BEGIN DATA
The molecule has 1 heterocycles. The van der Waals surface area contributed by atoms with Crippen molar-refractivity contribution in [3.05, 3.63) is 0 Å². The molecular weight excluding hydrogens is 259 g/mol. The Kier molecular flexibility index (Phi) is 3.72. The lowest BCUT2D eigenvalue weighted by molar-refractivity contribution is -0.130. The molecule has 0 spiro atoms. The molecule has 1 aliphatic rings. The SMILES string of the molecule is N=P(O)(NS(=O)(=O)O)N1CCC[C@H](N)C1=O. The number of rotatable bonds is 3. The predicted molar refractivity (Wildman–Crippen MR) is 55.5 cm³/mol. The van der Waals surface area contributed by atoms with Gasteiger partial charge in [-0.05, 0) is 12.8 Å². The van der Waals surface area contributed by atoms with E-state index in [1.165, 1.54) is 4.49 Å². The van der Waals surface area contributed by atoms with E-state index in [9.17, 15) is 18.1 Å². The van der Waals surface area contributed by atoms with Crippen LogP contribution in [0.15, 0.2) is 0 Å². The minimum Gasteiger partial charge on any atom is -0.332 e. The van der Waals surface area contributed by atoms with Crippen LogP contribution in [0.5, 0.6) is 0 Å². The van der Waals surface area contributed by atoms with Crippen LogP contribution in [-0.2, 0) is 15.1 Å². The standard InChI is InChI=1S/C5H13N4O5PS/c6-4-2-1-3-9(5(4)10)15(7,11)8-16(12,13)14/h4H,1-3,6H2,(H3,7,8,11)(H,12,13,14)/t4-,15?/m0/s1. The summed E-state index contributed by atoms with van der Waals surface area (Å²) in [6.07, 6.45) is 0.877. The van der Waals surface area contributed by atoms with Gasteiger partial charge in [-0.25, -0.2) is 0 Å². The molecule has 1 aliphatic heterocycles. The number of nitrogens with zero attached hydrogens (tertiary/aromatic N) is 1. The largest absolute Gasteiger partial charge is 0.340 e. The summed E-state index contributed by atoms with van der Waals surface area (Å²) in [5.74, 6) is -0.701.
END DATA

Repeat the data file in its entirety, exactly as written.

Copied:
The molecule has 1 heterocycles. The van der Waals surface area contributed by atoms with Crippen molar-refractivity contribution in [3.05, 3.63) is 0 Å². The molecular weight excluding hydrogens is 259 g/mol. The Kier molecular flexibility index (Phi) is 3.72. The lowest BCUT2D eigenvalue weighted by molar-refractivity contribution is -0.130. The molecule has 0 spiro atoms. The molecule has 1 aliphatic rings. The SMILES string of the molecule is N=P(O)(NS(=O)(=O)O)N1CCC[C@H](N)C1=O. The number of rotatable bonds is 3. The predicted molar refractivity (Wildman–Crippen MR) is 55.5 cm³/mol. The van der Waals surface area contributed by atoms with Gasteiger partial charge in [-0.05, 0) is 12.8 Å². The van der Waals surface area contributed by atoms with E-state index in [1.165, 1.54) is 4.49 Å². The van der Waals surface area contributed by atoms with E-state index in [9.17, 15) is 18.1 Å². The van der Waals surface area contributed by atoms with Crippen LogP contribution in [0.15, 0.2) is 0 Å². The minimum Gasteiger partial charge on any atom is -0.332 e. The van der Waals surface area contributed by atoms with Crippen LogP contribution in [0.5, 0.6) is 0 Å². The van der Waals surface area contributed by atoms with Crippen LogP contribution in [-0.2, 0) is 15.1 Å². The standard InChI is InChI=1S/C5H13N4O5PS/c6-4-2-1-3-9(5(4)10)15(7,11)8-16(12,13)14/h4H,1-3,6H2,(H3,7,8,11)(H,12,13,14)/t4-,15?/m0/s1. The summed E-state index contributed by atoms with van der Waals surface area (Å²) in [6.07, 6.45) is 0.877. The van der Waals surface area contributed by atoms with Gasteiger partial charge in [-0.25, -0.2) is 0 Å². The molecule has 1 aliphatic heterocycles. The number of nitrogens with zero attached hydrogens (tertiary/aromatic N) is 1. The largest absolute Gasteiger partial charge is 0.340 e. The summed E-state index contributed by atoms with van der Waals surface area (Å²) in [5.74, 6) is -0.701.